"Pattern of Conduct" Examples
With this general, but not controlling, guidance on the meaning of "pattern of conduct," it seems fairly certain that a single act or incident would not qualify as a pattern. Two or more acts or incidents may begin to seem more like a pattern.
For example, while one late night verbally harassing phone call might be emotionally jarring to the recipient, it alone cannot be the basis for a charge of harassment and a resulting criminal prosecution. What is less clear is whether two such calls might constitute a pattern. At some point with two or more calls a pattern does begin to emerge. As is customary, law enforcement and/or the district attorney's office must use their discretion in determining when to investigate and/or prosecute.
Perhaps a smaller number of instances of conduct, initially appearing to be consistent with harassment or stalking, might instead and more appropriately result in charges for a different offense, such as criminal trespass, §30-14-1, criminal damage to property, §30-15-1, or inappropriate use of a telephone, §30-20-12. In some instances law enforcement may initially charge an accused with these other offenses but after further investigation and communication between law enforcement and the district attorney's office the defendant may eventually also be charged with stalking or harassment.
A pattern of conduct can consist of repeated actions of a similar nature or several actions each of a different nature. It is important to realize that a "pattern of conduct" does not necessarily and exclusively have to refer to the repetition of a single action, such as only multiple harassing phone calls or only repeated surveillance. While those types of "single form" stalking and harassment cases may sometimes arise, other cases involving a "pattern of conduct" may involve varied actions by the accused against the victim.
For example, a defendant might be charged with harassment based on the totality of the following: several inappropriate phone calls, one uninvited visit to the victim's house, and dozens of text messages. In that example, while the methods of harassment were varied, when viewed in their totality, law enforcement or the prosecutor might conclude that they show a "pattern of conduct" rising to the level of criminal harassment.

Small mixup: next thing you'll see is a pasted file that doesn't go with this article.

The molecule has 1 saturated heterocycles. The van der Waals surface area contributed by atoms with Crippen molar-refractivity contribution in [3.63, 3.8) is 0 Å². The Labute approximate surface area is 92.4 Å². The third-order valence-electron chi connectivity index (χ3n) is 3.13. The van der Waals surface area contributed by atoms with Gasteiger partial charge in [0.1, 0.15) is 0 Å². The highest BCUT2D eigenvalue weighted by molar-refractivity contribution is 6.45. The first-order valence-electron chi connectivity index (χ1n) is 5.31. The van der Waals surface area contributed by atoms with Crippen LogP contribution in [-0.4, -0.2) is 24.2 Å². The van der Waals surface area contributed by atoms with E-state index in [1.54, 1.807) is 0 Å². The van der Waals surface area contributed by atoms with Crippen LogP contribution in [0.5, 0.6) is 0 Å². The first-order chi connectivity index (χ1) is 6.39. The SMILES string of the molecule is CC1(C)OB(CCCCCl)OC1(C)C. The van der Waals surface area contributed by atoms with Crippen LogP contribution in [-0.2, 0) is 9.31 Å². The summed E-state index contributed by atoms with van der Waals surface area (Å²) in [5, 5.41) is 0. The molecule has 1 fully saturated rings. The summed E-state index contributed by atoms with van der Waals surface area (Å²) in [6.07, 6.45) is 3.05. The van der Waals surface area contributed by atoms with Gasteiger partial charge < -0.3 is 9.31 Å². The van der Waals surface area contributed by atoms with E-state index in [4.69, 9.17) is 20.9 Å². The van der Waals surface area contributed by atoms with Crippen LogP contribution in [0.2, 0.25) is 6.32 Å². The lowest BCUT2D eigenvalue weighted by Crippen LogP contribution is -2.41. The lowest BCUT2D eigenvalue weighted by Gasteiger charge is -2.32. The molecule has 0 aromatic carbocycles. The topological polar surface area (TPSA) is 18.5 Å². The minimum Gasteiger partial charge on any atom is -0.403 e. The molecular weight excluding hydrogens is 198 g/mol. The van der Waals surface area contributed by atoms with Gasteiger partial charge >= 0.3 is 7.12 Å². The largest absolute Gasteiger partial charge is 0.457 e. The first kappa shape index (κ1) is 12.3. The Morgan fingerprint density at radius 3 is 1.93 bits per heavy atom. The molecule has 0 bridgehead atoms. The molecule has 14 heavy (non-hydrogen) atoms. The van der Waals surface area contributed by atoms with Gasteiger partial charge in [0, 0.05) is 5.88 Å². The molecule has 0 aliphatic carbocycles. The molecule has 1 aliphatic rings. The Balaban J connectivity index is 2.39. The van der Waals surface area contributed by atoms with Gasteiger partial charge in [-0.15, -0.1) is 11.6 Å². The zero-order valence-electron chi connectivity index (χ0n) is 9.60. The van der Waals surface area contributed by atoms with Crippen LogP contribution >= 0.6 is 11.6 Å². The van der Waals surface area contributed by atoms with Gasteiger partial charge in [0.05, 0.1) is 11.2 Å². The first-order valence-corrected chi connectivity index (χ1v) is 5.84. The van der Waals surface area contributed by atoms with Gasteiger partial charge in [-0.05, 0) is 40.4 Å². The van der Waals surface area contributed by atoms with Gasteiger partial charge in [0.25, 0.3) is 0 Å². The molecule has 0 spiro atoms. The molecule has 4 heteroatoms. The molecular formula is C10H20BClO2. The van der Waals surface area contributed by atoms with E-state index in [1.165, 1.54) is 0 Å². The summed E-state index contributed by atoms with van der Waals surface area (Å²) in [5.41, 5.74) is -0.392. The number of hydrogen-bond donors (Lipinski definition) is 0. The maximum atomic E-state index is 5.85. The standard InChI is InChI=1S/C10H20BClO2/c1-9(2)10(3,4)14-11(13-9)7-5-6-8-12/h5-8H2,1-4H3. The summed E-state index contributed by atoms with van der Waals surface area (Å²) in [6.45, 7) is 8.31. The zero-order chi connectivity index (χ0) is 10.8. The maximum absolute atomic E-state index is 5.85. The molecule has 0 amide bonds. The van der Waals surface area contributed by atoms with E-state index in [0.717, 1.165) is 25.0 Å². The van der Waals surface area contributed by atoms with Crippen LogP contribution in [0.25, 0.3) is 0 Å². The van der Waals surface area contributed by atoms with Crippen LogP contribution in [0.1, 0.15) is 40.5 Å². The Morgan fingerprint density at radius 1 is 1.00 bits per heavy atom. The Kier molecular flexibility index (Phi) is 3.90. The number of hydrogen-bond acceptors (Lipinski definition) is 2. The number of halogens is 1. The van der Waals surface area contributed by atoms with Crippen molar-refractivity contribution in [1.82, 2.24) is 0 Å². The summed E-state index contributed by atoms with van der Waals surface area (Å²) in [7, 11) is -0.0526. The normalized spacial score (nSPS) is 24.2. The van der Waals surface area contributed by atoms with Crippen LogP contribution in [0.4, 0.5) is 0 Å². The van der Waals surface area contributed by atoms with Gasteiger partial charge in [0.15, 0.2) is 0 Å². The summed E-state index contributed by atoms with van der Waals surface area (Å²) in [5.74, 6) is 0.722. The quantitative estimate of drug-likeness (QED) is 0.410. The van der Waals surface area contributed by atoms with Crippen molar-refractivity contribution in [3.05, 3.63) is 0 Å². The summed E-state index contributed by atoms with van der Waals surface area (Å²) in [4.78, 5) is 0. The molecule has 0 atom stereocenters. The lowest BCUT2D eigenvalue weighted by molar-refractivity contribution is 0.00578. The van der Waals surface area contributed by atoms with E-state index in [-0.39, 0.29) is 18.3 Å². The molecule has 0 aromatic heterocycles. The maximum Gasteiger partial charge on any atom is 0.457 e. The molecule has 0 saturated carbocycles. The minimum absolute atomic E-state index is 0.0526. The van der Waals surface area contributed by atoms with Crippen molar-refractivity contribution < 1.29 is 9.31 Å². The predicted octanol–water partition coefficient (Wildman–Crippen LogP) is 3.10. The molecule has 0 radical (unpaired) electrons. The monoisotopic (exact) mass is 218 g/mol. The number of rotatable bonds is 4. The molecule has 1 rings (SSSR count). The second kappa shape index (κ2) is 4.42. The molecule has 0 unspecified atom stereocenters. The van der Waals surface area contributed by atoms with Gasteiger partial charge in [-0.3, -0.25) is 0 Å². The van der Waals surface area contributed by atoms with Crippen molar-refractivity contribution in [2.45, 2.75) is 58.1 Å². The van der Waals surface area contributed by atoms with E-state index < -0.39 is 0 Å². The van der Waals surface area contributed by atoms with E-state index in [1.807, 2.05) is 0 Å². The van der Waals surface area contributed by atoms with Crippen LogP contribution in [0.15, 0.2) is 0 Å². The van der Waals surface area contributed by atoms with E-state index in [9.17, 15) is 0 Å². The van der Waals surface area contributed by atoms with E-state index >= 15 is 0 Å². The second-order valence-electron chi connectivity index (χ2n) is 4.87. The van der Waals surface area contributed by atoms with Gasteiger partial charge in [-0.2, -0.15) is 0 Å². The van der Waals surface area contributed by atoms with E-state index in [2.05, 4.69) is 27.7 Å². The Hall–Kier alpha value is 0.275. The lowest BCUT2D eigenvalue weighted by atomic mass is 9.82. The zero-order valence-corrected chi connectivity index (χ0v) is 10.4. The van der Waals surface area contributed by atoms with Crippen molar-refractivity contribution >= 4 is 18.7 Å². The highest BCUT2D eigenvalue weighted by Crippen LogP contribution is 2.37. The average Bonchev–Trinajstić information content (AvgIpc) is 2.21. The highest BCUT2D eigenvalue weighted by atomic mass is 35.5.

In an actual reported appellate case, the following facts supported a guilty verdict for an aggravated stalking charge and several other charges: harassing phone calls and letters, placement of harassing signs around the neighborhood, keying of a car including scratching of the word "whore" on the car, and driving by the victim's house. See State v. Gutierrez, 2007-NMSC-33, ¶¶3-5. Another reported appellate case involved actions including strange telephone messages, repeated hang-up calls, staring at the victim throughout an entire meeting, whispering her name throughout one meeting, grabbing her by the arm, waiting and watching for her outside the meeting location, leaving a note at her house, walking in her neighborhood, and knocking on her door. See State v. Anderson, 2001-NMCA-27 ¶¶2-3. While the defendant's conviction for aggravated stalking was overturned on a deadly weapon issue, during trial the defendant himself conceded that he committed harassment and suggested that the jury might properly convict him of stalking. See, Anderson at ¶8.
It is also important to keep in mind that a "pattern of conduct" is not limited to actions which on their face a reasonable person would consider frightening, "creepy" or "weird." The common perception among the public might be that harassment and stalking involve only strange, obviously offensive actions done in a stealth-like manner. Certainly, some methods of stalking and harassment do involve such actions and only such actions.
However, the pattern of conduct can be such that, on its face or upon an initial review, it appears to be positive, innocent, and even friendly behavior. An example of that would be where a woman telephones a man in the morning, identifies herself, says "hello" and wishes him a good day at work. On its face, that seems like nothing more than innocent, friendly, perhaps even flirtatious, behavior. However, further investigation reveals that the woman also calls the man at work to make sure he arrived safely and, on days he is absent from work, she calls him at home to make sure he is not ill and in need of assistance. Finally, the investigation reveals that the woman has made dozens of these uninvited "warm wishes" calls to the man over the course of weeks or months. Under those circumstances, what was initially seen as innocent, friendly banter can instead actually be a pattern of conduct perhaps rising to the level of criminal harassment.